[A]ssuming that there exist no legal or public policy objections to a proposed, nontraditional remedy, the questions are whether the remedy is reasonably necessary and would be effective to recreate the conditions and relationships with which the unfair labor practice interfered, as well as to effectuate the policies of the Statute, including the deterrence of future violative conduct.
Consistent with the standard in Warren, the Respondent is directed to rescind all decisions on grievances that it denied by application of the unilaterally implemented 2020 contract, issue new decisions on those grievances in accordance with the 2011 CBA, and consider any future grievances filed due to issues related to the use and enforcement of the unjustified 2020 contract as timely when filed. The purpose of this remedy is to return bargaining unit employees adversely affected by Respondent's improper unilateral implementation of a new contract to the situation in which they would have been had the improper actions not occurred.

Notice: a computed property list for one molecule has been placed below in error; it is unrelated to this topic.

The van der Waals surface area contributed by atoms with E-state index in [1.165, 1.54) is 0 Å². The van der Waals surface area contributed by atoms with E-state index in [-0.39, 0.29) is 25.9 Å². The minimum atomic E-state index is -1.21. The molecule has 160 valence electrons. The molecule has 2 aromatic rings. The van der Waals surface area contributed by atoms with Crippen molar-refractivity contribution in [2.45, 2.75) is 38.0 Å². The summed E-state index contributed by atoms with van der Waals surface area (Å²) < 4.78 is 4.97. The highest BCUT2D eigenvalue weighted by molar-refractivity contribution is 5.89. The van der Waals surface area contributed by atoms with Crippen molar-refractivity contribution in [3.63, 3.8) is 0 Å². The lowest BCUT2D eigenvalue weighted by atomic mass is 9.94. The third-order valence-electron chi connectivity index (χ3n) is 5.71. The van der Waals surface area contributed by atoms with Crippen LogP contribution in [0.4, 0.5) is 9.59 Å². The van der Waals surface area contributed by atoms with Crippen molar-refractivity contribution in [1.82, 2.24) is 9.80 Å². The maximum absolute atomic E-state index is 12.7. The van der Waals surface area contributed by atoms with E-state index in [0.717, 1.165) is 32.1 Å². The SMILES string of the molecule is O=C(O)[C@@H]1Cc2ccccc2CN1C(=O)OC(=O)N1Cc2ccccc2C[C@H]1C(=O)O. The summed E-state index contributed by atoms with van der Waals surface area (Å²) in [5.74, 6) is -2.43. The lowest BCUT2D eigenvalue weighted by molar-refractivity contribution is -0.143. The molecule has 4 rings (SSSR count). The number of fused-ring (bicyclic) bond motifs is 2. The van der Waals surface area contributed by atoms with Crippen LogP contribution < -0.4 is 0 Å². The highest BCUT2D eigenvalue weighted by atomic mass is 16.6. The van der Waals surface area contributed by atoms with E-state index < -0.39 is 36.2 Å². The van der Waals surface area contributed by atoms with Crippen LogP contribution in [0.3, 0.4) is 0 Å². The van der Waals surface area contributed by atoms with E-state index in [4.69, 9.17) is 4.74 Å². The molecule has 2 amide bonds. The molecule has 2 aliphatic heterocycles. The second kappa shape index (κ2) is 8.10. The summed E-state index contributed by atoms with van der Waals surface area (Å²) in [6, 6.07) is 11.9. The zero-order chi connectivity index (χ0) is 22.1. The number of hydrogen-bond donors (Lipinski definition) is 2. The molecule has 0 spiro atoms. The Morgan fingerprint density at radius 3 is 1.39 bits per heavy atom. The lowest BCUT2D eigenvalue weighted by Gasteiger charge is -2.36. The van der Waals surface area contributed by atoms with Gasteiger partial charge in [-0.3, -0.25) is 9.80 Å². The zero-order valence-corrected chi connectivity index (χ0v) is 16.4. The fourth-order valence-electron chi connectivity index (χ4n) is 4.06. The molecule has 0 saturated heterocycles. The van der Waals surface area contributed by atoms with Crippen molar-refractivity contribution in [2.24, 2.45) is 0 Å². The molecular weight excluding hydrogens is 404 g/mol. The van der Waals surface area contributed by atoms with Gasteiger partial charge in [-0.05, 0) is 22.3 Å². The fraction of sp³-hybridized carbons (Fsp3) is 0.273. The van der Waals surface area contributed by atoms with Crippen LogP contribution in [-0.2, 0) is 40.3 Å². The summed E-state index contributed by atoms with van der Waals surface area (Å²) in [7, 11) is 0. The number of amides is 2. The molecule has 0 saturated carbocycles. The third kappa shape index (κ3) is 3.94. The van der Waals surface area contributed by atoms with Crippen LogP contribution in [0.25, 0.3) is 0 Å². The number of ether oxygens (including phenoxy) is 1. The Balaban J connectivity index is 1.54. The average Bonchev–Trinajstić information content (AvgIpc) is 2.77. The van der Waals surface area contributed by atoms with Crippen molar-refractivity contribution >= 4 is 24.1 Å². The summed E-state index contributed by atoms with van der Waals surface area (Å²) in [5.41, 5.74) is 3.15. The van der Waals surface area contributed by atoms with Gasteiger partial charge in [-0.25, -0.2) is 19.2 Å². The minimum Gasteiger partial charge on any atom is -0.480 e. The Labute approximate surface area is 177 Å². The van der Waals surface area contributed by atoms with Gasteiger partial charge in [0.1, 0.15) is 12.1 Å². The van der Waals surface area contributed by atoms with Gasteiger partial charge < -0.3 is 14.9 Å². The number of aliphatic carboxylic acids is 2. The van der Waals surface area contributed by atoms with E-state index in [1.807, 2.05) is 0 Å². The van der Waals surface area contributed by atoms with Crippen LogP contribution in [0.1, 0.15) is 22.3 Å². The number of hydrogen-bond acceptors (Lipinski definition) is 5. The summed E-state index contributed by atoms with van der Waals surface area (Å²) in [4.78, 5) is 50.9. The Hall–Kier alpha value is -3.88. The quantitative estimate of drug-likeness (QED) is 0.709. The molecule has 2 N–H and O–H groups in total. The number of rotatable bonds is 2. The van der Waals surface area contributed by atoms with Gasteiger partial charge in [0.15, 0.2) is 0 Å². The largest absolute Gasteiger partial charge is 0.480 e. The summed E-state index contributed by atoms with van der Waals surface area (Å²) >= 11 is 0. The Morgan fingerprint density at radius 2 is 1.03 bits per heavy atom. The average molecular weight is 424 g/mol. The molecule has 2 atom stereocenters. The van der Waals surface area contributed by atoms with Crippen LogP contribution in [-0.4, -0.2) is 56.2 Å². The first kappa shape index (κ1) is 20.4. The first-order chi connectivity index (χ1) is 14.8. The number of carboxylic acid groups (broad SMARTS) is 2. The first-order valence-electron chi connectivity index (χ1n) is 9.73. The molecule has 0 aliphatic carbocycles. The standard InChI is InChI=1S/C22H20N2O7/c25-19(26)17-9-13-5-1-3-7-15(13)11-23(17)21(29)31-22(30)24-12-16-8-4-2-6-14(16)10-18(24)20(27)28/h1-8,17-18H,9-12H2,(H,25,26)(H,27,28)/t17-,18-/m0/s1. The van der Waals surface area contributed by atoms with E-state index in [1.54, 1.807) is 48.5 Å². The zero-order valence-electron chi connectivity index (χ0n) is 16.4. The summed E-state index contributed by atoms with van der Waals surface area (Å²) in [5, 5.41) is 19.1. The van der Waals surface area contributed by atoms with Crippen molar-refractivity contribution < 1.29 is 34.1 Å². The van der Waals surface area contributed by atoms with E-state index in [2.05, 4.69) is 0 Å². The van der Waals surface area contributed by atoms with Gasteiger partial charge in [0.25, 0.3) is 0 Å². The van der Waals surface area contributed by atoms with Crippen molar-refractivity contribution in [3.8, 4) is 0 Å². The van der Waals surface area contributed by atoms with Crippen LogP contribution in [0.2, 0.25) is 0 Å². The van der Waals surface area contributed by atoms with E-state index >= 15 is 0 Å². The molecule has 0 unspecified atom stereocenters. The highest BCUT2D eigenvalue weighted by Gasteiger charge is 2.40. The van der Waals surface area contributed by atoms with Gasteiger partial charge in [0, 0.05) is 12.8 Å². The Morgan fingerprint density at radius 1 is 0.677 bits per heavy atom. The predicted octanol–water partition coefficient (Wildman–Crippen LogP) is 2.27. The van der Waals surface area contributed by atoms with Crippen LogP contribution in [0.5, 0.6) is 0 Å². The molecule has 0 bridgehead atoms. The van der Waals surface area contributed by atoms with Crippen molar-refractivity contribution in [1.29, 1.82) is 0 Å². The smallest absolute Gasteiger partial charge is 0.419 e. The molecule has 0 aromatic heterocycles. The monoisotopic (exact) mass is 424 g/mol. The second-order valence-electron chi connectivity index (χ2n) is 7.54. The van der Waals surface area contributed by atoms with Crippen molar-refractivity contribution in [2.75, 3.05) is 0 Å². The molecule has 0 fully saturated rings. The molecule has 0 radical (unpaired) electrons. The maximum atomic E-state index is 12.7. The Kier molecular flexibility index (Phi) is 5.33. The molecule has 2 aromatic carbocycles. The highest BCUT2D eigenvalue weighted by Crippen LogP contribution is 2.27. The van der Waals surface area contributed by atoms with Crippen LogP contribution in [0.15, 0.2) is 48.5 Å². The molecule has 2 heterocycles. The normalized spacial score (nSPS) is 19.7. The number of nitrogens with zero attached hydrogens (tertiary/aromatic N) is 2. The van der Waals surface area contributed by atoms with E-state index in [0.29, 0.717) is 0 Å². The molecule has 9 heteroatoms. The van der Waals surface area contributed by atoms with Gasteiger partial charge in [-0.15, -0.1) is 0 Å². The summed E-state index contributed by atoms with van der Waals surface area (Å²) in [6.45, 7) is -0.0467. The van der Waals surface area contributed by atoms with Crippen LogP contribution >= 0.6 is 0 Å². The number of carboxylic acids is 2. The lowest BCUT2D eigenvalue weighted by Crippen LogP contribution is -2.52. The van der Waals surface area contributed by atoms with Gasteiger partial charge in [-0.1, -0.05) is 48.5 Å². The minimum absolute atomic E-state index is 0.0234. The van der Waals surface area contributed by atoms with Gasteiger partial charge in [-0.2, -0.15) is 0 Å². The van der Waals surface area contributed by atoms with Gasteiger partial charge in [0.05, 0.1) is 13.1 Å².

The Respondent is also directed to post at all locations used for communication with employees the attached Notice to All Employees signed by the Commander, 12th Air Force (Air Forces Southern), Davis-Monthan Air Force Base, Arizona. In addition, a copy of the signed notice must be electronically distributed to all bargaining unit employees at Davis-Monthan Air Force Base, Arizona. The distribution must include acknowledgement that the unilaterally drafted and implemented contract issued on December 11, 2020, is rescinded, and that the 2011 CBA will remain in effect and be followed until a new CBA is negotiated and agreed upon. A copy of the effective 2011 CBA must be attached to the email and the employees must be informed that any employee affected by the application of the 2020 contract may contact the Union at 520-745-3858 or afgelocal2924@ qwestoffice.net.